Contact Veritas Consulting

Please leave your details below and somebody will get back, today.

Enquiry Form

  • This field is for validation purposes and should be left unchanged.

Written by
on 09 November 2012

Share

The rights workers have regarding their personal health and safety at work are due to be scaled down according to a report in The Independent on 3rd November 2012. Under the proposed changes employees that are injured at work will now have to work harder to prove the employer is to blame for the accident. This means that is will be harder for those who are injured to seek compensation for their injuries and financial problems that have been caused as a result of the incident.

Many critics of the new tougher legislation have concerns that the rights of workers will resemble those of Victorian times. Labour has claimed the proposals have been sneaked into parliament and are designed to reduce the employer’s liability for accidents in the workplace. Those injured will have to be able to prove that their managers were to blame.  The Government are claiming that the changes will help to reduce the amount of red tape surrounding health and safety and compensation claims.  It also hopes that companies will be treated more fairly and reduce the amount that is required to be paid out for bogus personal injury claims.

A Risk to Health and Safety Rights and Standards

Unions are not happy about the proposals. They claim that the changes in legislation will result in higher litigation costs and a reduced level of health and safety standards in the workplace. Unions also worry that employees will find it harder to make a claim when they need to be compensated for injuries that were not caused by their own actions.

The Health and Safety Executive released the figures regarding injuries and workplace fatalities last week. During 2011 there were 173 deaths and over 22,000 serious injuries caused in the workplace. It is clear that there is some way for companies to come in order to reduce these unacceptable figures significantly. Unions are concerned that these figures will rise if employees feel more confident that a personal injury claim will not be added to the risk of being prosecuted by the Health and Safety Executive.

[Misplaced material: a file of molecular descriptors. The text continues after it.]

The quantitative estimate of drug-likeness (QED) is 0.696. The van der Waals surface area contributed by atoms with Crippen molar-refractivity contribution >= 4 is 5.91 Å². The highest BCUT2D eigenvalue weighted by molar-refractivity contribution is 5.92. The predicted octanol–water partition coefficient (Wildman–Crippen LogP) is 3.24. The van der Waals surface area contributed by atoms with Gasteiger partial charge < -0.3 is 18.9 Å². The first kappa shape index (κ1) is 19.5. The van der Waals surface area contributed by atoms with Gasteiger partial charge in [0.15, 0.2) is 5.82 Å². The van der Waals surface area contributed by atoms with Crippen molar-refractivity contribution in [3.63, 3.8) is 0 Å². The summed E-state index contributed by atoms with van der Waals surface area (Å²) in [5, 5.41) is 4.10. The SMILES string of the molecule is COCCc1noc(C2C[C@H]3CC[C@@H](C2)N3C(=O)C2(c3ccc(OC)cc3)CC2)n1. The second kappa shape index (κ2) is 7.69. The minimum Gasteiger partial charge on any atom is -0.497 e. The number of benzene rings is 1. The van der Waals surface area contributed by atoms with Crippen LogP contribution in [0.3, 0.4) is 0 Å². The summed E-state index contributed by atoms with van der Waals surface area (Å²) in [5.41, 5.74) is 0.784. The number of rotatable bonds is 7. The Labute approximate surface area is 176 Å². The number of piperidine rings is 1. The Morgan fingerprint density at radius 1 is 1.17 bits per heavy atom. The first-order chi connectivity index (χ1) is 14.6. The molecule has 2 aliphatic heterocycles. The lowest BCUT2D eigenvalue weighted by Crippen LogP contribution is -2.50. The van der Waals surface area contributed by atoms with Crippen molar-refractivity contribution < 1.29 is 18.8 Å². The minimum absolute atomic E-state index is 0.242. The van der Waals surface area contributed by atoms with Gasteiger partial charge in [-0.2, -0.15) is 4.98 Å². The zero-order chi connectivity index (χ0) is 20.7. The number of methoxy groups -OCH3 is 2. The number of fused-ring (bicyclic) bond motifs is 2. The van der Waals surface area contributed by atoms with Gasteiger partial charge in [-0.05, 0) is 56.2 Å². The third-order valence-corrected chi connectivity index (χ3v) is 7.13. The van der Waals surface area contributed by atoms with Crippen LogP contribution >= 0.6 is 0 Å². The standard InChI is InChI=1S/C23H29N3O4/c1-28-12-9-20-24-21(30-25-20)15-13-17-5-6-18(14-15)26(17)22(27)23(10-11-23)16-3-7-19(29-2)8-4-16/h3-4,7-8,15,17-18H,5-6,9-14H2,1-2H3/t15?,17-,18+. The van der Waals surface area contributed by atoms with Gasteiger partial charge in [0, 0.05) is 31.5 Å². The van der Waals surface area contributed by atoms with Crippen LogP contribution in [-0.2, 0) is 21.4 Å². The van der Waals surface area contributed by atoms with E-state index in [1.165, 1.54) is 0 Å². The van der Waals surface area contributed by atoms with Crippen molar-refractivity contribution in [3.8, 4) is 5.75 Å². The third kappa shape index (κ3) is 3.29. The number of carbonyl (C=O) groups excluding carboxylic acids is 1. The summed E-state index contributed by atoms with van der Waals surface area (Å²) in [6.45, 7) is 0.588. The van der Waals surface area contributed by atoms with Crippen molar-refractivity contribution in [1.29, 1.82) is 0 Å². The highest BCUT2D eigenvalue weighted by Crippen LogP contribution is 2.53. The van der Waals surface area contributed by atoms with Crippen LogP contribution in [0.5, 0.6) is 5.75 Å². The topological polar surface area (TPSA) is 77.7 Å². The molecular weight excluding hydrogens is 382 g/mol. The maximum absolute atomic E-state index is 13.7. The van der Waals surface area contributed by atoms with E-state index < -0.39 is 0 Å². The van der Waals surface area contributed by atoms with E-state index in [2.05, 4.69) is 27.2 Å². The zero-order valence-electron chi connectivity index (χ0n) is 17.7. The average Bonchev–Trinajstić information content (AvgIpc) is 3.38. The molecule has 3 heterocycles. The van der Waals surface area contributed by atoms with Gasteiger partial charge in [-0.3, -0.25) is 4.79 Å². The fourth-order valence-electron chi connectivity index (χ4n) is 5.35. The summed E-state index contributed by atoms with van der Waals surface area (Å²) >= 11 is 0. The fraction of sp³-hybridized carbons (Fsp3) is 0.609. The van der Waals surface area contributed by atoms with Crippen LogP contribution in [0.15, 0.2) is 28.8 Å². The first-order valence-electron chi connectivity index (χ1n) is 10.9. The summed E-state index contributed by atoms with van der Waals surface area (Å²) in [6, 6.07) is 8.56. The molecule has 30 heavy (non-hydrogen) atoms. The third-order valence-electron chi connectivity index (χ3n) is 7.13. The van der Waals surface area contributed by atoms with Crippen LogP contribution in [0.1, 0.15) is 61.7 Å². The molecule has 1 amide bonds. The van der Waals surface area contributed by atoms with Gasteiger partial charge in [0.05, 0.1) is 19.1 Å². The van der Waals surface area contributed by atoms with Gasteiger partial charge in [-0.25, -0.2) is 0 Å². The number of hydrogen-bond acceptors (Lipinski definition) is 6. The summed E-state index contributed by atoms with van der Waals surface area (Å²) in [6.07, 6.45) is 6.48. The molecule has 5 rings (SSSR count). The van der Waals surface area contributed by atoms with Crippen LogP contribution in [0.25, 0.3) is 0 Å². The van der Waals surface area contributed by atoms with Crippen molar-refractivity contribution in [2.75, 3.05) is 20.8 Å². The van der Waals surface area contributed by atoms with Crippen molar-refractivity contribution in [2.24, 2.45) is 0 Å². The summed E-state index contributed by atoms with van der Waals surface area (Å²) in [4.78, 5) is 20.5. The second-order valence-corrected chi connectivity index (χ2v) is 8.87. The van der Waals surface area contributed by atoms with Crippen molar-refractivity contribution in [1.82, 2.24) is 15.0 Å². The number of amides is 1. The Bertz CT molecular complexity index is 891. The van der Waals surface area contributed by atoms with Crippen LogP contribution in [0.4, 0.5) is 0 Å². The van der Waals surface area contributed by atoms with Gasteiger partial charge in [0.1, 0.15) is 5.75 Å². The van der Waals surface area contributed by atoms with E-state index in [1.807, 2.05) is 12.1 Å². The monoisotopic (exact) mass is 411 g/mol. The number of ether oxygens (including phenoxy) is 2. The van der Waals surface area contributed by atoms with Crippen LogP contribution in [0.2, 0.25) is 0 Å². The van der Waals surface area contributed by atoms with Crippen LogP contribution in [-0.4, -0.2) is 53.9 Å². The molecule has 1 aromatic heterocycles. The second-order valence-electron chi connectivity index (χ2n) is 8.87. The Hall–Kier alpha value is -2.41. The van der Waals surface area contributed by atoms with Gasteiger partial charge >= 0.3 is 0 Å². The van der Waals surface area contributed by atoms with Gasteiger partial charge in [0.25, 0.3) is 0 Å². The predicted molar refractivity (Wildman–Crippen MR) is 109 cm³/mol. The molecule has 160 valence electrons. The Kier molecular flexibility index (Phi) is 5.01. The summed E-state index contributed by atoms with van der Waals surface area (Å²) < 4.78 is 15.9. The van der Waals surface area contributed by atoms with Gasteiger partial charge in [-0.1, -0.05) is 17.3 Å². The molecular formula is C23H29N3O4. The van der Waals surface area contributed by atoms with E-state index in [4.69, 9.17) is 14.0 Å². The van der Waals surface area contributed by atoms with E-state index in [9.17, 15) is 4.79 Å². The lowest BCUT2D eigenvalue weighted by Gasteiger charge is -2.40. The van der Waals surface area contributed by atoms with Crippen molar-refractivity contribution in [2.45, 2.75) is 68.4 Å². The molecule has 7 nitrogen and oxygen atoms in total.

Health and Safety Under Review

Currently the Health and Safety Regulations are being examined after the independent report by Löfstedt suggested reviewing the current regulations. In addition to these Regulations the Enterprise and Regulatory Reform bill are also being examined with strict liability being removed. The strict liability means that companies will be liable for all injuries if health and safety laws have been breached, regardless of whether the company were negligent. The removal of strict liability wasn’t suggested by Löfstedt, he did however think that the liability should be reviewed to see if it was necessary.

Employees should be wary about the changes and not see it as a reason to reduce their focus on health and safety. If any company is found in breach of the laws they face being prosecuted by the HSE regardless of whether their employees are injured or not. Health and Safety consultants can provide excellent health and safety training to all personnel to ensure the laws are being followed. Call 0800 1488 677 to discuss the health and safety services such as training in more detail.

About 

Chartered health and safety consultant. 20+ years helping busy people in construction and the built environment. David provides how-to articles, advice and guidance to help explain and make compliance easier for clients. A solutionist with a brain you can pick. And you can easily get in touch with David on social media Twitter, Facebook and Linkedin.

Chartered health and safety consultant. 20+ years helping busy people in construction and the built environment. David provides how-to articles, advice and guidance to help explain and make compliance easier for clients. A solutionist with a brain you can pick. And you can easily get in touch with David on social media Twitter, Facebook and Linkedin.

Leave a Reply

Your email address will not be published. Required fields are marked *